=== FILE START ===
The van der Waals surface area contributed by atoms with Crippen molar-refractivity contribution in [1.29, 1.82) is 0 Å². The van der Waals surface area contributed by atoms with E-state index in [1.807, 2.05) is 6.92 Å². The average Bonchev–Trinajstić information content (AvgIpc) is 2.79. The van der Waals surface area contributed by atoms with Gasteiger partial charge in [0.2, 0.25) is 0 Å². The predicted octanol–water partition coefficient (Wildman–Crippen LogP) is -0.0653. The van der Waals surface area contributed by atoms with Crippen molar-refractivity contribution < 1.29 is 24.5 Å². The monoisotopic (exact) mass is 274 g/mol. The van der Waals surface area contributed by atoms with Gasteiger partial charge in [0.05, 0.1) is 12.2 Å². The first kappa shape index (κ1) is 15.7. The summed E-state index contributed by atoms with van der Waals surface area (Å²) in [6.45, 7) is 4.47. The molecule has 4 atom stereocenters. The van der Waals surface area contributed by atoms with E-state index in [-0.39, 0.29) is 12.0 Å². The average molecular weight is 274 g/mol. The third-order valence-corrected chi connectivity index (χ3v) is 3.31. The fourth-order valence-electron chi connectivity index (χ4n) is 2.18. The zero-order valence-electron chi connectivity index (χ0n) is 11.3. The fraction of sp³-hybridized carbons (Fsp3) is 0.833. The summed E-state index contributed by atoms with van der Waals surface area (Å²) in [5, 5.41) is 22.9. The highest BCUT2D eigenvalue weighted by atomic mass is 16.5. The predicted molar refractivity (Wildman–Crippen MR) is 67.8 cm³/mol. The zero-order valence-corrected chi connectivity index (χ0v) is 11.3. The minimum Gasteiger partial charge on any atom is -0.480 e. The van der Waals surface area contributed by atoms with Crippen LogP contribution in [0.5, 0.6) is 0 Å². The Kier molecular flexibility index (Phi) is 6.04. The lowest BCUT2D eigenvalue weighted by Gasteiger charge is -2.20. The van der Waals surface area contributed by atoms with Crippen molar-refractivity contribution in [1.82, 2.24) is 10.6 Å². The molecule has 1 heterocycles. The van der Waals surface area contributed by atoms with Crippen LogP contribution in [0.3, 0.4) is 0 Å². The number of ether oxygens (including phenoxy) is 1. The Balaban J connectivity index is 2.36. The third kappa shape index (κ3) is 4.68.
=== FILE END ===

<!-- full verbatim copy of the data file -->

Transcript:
The van der Waals surface area contributed by atoms with Crippen molar-refractivity contribution in [1.29, 1.82) is 0 Å². The van der Waals surface area contributed by atoms with E-state index in [1.807, 2.05) is 6.92 Å². The average Bonchev–Trinajstić information content (AvgIpc) is 2.79. The van der Waals surface area contributed by atoms with Gasteiger partial charge in [0.2, 0.25) is 0 Å². The predicted octanol–water partition coefficient (Wildman–Crippen LogP) is -0.0653. The van der Waals surface area contributed by atoms with Crippen molar-refractivity contribution < 1.29 is 24.5 Å². The monoisotopic (exact) mass is 274 g/mol. The van der Waals surface area contributed by atoms with Gasteiger partial charge in [0.05, 0.1) is 12.2 Å². The first kappa shape index (κ1) is 15.7. The summed E-state index contributed by atoms with van der Waals surface area (Å²) in [6.45, 7) is 4.47. The molecule has 4 atom stereocenters. The van der Waals surface area contributed by atoms with E-state index in [-0.39, 0.29) is 12.0 Å². The average molecular weight is 274 g/mol. The third-order valence-corrected chi connectivity index (χ3v) is 3.31. The fourth-order valence-electron chi connectivity index (χ4n) is 2.18. The zero-order valence-electron chi connectivity index (χ0n) is 11.3. The fraction of sp³-hybridized carbons (Fsp3) is 0.833. The summed E-state index contributed by atoms with van der Waals surface area (Å²) in [5, 5.41) is 22.9. The highest BCUT2D eigenvalue weighted by atomic mass is 16.5. The predicted molar refractivity (Wildman–Crippen MR) is 67.8 cm³/mol. The zero-order valence-corrected chi connectivity index (χ0v) is 11.3. The minimum Gasteiger partial charge on any atom is -0.480 e. The van der Waals surface area contributed by atoms with Crippen LogP contribution in [0.5, 0.6) is 0 Å². The Kier molecular flexibility index (Phi) is 6.04. The lowest BCUT2D eigenvalue weighted by Gasteiger charge is -2.20. The van der Waals surface area contributed by atoms with Crippen molar-refractivity contribution in [1.82, 2.24) is 10.6 Å². The molecule has 1 heterocycles. The van der Waals surface area contributed by atoms with Crippen LogP contribution in [0.3, 0.4) is 0 Å². The number of ether oxygens (including phenoxy) is 1. The Balaban J connectivity index is 2.36. The third kappa shape index (κ3) is 4.68.